And people wonder why I hate people.

  • Great post. What you say about bad guys… case in point. Himmler. Yes, he of final solution fame. There was a fantastic documentary about him on the BBC recently, which used the letters between him and his wife throughout their lives to try and shed some light on what the hell he thought he was doing. It is quite clear from those letters that while he considered himself to be doing something that would be of great help to humanity and that killing 6 million people was an unpleasant but necessary side effect. He genuinely believed he was doing the right thing. To me that is just incredible. He was kind to his children. He was kind to other people’s children. If you didn’t know what he was doing behind the scenes and met him socially he would come over as an all round good stand up guy. You know, a bit like Donald Trump, only with higher principles.*

    The book looks interesting too. Thanks for the heads up.



    * sorry it’s just that all that stuff he said about Muslims wearing armbands to denote their belief …

  • All of these entries are wonderful. Jon, I enjoyed your take on developing “bad guys.” It has given me something to think about. Seriously think about.

  • Nevereverveverever understimate the power of the sunk cost fallacy. People will do spectacularly heinous shit because they feel like they have no choice in order to hold on to what they already have/finish the job/save face because of slightly less heinous shit they’ve already done. (Zer0es deals with this principle really, really well.)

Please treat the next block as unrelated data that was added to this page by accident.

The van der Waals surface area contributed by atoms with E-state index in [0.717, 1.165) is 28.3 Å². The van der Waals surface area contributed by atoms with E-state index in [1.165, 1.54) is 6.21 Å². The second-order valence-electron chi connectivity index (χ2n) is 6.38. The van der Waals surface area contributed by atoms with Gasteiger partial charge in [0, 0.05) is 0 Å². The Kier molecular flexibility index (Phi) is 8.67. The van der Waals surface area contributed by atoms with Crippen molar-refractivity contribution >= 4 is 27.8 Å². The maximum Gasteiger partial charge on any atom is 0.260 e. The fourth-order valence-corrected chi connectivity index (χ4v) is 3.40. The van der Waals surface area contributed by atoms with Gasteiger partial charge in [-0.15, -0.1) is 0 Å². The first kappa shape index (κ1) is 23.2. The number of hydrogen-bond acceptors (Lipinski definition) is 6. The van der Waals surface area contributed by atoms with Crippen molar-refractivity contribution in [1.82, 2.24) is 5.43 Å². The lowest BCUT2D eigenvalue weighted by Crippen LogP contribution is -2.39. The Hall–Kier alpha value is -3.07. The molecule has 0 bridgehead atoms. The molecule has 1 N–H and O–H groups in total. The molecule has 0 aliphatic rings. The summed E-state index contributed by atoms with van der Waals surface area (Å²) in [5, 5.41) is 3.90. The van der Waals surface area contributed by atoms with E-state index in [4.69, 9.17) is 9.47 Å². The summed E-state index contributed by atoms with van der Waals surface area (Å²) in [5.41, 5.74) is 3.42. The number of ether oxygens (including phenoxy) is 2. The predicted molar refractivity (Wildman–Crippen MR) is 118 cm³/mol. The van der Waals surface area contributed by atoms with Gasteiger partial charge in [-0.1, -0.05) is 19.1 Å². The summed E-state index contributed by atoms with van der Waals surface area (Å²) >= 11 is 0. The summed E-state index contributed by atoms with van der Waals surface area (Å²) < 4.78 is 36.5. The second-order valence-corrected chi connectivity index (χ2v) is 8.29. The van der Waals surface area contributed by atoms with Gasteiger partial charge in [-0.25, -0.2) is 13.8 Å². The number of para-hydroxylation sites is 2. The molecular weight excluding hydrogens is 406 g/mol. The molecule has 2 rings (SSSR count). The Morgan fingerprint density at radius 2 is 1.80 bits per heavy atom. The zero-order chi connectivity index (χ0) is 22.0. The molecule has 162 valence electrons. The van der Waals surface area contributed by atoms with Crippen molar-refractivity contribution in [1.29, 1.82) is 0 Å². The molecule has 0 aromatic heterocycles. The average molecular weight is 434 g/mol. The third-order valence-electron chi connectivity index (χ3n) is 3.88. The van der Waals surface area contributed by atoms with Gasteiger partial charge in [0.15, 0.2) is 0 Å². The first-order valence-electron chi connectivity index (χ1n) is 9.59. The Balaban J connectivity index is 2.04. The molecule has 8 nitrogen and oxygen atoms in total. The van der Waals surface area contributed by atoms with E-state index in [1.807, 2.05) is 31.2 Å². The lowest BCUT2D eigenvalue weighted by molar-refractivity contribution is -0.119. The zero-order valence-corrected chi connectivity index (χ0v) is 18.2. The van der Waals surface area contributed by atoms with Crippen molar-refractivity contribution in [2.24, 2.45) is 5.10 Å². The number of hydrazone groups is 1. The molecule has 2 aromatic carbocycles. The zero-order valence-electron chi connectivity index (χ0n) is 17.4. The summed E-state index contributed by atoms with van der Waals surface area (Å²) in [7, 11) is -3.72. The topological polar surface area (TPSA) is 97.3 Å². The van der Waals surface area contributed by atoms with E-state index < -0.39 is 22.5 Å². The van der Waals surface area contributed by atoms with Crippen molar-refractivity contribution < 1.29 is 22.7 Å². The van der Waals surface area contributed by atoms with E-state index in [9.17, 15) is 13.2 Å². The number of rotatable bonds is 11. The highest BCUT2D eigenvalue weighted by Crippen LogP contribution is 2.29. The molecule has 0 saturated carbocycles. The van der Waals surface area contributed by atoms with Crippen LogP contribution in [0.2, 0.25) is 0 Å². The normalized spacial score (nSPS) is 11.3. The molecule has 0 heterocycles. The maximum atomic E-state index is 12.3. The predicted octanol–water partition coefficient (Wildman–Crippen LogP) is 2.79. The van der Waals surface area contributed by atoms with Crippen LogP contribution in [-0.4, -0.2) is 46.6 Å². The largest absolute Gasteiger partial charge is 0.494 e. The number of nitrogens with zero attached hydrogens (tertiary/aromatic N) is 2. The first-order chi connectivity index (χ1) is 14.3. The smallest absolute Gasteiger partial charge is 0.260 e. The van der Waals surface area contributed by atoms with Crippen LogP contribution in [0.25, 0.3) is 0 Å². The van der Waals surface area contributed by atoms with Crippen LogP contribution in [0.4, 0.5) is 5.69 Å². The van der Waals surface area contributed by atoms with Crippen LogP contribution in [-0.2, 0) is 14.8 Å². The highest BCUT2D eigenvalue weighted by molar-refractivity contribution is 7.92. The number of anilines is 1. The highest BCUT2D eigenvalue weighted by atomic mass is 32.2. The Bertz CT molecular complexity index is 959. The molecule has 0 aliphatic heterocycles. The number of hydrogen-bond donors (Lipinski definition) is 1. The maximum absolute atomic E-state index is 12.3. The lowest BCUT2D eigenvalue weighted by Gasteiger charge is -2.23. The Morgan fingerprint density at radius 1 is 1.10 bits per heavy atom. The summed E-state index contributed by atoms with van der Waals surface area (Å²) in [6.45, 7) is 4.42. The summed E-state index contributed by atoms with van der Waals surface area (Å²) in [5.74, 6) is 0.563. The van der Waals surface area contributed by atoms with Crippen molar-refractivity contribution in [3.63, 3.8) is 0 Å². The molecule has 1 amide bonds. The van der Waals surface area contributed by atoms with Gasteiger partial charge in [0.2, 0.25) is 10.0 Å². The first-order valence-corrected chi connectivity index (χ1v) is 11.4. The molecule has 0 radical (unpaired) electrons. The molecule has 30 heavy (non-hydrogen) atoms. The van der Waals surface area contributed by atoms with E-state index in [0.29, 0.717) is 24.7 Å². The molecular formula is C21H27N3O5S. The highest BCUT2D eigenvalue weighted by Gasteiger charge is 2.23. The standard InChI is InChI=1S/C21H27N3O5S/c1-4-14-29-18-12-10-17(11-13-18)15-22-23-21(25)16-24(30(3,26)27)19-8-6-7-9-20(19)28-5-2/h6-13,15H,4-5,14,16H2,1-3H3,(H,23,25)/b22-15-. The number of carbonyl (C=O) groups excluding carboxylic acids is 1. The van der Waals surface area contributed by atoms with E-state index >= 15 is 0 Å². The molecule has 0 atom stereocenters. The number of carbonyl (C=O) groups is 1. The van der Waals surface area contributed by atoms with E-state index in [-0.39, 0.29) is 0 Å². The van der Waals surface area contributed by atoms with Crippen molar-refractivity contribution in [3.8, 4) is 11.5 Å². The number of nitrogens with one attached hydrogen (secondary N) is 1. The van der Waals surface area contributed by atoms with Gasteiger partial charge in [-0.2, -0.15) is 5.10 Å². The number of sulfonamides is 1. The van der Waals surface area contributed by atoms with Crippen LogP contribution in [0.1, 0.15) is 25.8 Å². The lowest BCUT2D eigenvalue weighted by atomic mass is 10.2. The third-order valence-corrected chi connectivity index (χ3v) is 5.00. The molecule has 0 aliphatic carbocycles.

One of my current projects in revisions and shopping out has a terrorism and militia subplot, and while I was developing the militia story I almost tossed the project. Talking about it, I said, “I just can’t conceive of people being that delusioned.” My fiance gave me a funny look and said, “Uh… yeah they would.” I dug in and did some more research, and yeah, they would.

    As it turned out, as I kept writing the unwillingness of other characters to believe that those people would be that deluded and do those things was a large part of what allowed them to get as far as they did before they were finally stopped. Which is, unfortunately, absolutely true to life.

  • Great point about the sunk cost fallacy, Beth. And I think that is closely related to the kinds of incrementally worse acts that lead someone to the capacity to do something really despicable. It is easier for humans to do things just a little bit worse than what they’ve done then from zero-to-eeevil.

Speak Your Mind, Word-Nerds